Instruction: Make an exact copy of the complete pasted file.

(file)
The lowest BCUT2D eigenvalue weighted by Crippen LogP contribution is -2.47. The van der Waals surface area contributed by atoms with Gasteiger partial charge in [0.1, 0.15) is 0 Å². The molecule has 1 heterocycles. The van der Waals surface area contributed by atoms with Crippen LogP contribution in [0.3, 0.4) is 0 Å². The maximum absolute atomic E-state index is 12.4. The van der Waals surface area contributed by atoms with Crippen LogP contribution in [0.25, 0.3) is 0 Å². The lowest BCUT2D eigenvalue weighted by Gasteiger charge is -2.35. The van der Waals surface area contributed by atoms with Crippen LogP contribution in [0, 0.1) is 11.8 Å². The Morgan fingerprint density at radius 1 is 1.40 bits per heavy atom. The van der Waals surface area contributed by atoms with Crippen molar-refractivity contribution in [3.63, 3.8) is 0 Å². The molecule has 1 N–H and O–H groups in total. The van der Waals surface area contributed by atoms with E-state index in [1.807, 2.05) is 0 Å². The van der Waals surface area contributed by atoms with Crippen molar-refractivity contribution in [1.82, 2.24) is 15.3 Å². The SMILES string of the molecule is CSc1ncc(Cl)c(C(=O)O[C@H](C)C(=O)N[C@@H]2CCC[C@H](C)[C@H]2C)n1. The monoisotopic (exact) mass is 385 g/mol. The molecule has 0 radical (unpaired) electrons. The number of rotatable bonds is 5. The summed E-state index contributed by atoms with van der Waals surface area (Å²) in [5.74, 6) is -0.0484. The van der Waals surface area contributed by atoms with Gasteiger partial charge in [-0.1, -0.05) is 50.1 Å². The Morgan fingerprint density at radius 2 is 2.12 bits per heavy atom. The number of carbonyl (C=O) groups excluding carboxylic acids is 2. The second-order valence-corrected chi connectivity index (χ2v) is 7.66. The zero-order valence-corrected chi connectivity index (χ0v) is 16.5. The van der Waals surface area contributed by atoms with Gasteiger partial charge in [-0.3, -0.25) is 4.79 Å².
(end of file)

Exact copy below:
The lowest BCUT2D eigenvalue weighted by Crippen LogP contribution is -2.47. The van der Waals surface area contributed by atoms with Gasteiger partial charge in [0.1, 0.15) is 0 Å². The molecule has 1 heterocycles. The van der Waals surface area contributed by atoms with Crippen LogP contribution in [0.3, 0.4) is 0 Å². The maximum absolute atomic E-state index is 12.4. The van der Waals surface area contributed by atoms with Crippen LogP contribution in [0.25, 0.3) is 0 Å². The lowest BCUT2D eigenvalue weighted by Gasteiger charge is -2.35. The van der Waals surface area contributed by atoms with Crippen LogP contribution in [0, 0.1) is 11.8 Å². The Morgan fingerprint density at radius 1 is 1.40 bits per heavy atom. The van der Waals surface area contributed by atoms with Crippen molar-refractivity contribution in [3.63, 3.8) is 0 Å². The molecule has 1 N–H and O–H groups in total. The van der Waals surface area contributed by atoms with E-state index in [1.807, 2.05) is 0 Å². The van der Waals surface area contributed by atoms with Crippen molar-refractivity contribution in [1.82, 2.24) is 15.3 Å². The SMILES string of the molecule is CSc1ncc(Cl)c(C(=O)O[C@H](C)C(=O)N[C@@H]2CCC[C@H](C)[C@H]2C)n1. The monoisotopic (exact) mass is 385 g/mol. The molecule has 0 radical (unpaired) electrons. The number of rotatable bonds is 5. The summed E-state index contributed by atoms with van der Waals surface area (Å²) in [5.74, 6) is -0.0484. The van der Waals surface area contributed by atoms with Gasteiger partial charge in [-0.1, -0.05) is 50.1 Å². The Morgan fingerprint density at radius 2 is 2.12 bits per heavy atom. The number of carbonyl (C=O) groups excluding carboxylic acids is 2. The second-order valence-corrected chi connectivity index (χ2v) is 7.66. The zero-order valence-corrected chi connectivity index (χ0v) is 16.5. The van der Waals surface area contributed by atoms with Gasteiger partial charge in [-0.3, -0.25) is 4.79 Å².